Behold, two great versions - two great visions - of the same scene from Kidnapped:
“I saw him pass his sword through the mate’s body” by Howard Pyle (1895)
“I saw him pass his sword through the mate’s body” by Howard Pyle, painted in black and white oil, about 11 x 16" on canvas board for The Novels and Tales of Robert Louis Stevenson: Kidnapped (Charles Scribner’s Sons, 1895). The original is at the Delaware Art Museum. The reproduction in the book (from which the above was scanned) is only 3 x 4.3" and the sized paper has rippled and yellowed over time.
“The Siege of the Round-House” by N. C. Wyeth (1913)
“The Siege of the Round-House” by N. C. Wyeth, painted in full-color oil on canvas, about 32 x 40" for Kidnapped by Robert Louis Stevenson (Charles Scribner’s Sons, 1913). The Brandywine River Museum has the original which is considerably less yellow than this plate (5 1/4 x 6 5/8") from an early edition of the book.
The more I look at Pyle’s paintings the more I feel that there is a certain “quietness” (I wouldn’t say “coolness”) in even his most action-packed scenes. They uncannily capture those slow-motion, hushed moments of highest tension. As I’ve said before (somewhere around here), one of the things I love about Pyle is that his best pictures - and his best writings - activate my other senses as I look or read: I feel the sun’s hot glare; I smell the grass or the smoke; I hear the distant birds or lapping waves. It’s subtle, yet it’s a big part of what gives his work its resonance and power. And when I look at this picture I hear the thin, almost imperceptible blade piercing the mate’s clothing as it emerges from his back.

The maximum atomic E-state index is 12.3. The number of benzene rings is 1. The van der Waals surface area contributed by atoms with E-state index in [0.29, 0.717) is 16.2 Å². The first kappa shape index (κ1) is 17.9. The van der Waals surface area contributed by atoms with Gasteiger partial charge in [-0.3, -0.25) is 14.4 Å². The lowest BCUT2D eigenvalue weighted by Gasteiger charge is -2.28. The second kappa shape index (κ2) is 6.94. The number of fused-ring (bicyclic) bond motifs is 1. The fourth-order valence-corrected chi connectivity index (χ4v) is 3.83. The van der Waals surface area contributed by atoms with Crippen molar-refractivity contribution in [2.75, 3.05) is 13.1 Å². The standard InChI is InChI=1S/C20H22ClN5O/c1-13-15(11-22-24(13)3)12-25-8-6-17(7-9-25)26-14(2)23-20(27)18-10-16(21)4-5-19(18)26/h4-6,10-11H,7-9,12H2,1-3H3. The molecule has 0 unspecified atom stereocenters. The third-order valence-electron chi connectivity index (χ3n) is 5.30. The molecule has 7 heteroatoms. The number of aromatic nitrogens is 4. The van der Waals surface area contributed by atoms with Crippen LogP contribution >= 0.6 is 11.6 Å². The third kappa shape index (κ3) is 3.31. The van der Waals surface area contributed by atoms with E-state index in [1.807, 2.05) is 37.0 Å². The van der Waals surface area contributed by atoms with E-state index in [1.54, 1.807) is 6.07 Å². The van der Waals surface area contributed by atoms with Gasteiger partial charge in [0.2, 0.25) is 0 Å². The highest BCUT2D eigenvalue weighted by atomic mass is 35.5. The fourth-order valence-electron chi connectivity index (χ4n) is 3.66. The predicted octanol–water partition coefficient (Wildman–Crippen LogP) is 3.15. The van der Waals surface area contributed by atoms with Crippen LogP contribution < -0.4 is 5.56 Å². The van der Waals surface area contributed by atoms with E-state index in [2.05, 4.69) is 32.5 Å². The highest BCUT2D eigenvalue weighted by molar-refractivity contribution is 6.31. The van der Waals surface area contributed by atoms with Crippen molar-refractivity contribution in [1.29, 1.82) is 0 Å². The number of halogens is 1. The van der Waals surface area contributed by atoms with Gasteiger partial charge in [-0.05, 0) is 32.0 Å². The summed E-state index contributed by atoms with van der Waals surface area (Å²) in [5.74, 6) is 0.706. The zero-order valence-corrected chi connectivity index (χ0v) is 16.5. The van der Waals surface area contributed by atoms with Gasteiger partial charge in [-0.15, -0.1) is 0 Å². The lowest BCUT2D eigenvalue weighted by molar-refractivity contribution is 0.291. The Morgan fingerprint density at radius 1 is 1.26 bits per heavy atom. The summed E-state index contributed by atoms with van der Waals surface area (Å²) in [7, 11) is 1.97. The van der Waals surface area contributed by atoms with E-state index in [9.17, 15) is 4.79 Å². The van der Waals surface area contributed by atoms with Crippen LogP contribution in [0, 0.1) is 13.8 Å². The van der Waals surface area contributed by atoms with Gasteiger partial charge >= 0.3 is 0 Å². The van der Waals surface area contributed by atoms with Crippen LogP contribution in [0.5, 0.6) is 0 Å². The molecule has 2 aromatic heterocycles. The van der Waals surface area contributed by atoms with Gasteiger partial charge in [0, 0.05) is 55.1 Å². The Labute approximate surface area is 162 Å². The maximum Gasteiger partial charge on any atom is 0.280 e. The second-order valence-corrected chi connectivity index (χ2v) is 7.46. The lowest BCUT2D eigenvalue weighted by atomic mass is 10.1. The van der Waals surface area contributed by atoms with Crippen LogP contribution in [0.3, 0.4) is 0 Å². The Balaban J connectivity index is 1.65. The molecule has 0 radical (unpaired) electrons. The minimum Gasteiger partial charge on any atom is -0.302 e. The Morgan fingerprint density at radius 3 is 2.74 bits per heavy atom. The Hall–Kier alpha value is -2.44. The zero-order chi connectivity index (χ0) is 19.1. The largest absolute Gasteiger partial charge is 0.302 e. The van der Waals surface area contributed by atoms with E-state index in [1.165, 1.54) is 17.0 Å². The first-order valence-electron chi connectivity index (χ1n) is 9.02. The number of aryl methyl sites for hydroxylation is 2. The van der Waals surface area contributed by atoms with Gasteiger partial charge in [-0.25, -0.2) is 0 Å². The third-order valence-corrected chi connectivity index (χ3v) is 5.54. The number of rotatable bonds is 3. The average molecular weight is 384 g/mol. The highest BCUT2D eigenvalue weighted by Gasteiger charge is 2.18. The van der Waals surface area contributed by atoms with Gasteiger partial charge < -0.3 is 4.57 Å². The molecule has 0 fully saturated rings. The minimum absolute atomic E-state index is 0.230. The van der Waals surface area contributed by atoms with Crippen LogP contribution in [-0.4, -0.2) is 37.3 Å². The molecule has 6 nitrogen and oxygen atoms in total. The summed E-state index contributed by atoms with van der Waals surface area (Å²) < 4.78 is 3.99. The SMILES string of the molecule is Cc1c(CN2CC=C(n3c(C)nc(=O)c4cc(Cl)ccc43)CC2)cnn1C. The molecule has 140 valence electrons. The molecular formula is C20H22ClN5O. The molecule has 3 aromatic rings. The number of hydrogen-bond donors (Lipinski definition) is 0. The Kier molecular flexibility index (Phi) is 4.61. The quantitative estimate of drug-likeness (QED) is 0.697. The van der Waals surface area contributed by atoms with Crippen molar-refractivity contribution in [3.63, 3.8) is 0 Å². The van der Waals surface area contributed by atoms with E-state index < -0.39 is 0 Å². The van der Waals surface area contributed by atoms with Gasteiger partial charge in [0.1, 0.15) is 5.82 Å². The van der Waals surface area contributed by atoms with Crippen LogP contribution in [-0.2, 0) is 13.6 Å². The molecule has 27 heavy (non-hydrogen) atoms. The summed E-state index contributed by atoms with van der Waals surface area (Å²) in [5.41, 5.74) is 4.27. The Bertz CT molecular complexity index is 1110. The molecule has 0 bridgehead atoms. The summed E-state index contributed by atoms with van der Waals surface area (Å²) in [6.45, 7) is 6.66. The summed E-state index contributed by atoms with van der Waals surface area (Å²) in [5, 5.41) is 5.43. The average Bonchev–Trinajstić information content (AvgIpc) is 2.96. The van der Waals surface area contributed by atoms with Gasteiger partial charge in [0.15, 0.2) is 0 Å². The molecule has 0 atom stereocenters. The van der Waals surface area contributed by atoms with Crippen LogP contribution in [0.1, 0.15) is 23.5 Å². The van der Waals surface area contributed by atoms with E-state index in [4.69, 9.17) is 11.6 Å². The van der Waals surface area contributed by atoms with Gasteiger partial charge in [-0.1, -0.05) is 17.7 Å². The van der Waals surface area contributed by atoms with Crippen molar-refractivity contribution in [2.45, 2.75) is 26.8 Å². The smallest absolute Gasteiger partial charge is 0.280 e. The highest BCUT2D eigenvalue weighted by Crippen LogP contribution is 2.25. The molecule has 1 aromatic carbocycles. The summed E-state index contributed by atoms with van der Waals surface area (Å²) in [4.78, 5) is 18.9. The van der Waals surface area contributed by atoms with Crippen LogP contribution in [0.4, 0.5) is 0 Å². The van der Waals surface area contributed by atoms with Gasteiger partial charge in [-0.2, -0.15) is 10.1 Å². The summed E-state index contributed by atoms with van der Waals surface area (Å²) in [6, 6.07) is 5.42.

Pyle once said something to the effect of, “If you hear a man say, ‘I will kill you!’ in wild passionate tones you will not believe that he means it - but if he should say it quietly and deliberately with the passion kept behind you will know that life is endangered.”
Of course, N. C. Wyeth rarely kept the passion behind. In this as in so many of his pictures (especially his earlier ones) his barbaric yawp is loud and clear - not to mention the cacophony of clattering swords, shouts, and stamping feet. His scene is more overtly melodramatic and theatrical than Pyle’s: it’s even illuminated as if by footlights. But while Wyeth’s actors are hammier, his colors brighter, and his composition simpler, somehow he pulls it off - as he so often did. His over-the-top approach was as effective as it was different from his teacher’s “quiet and deliberate” path.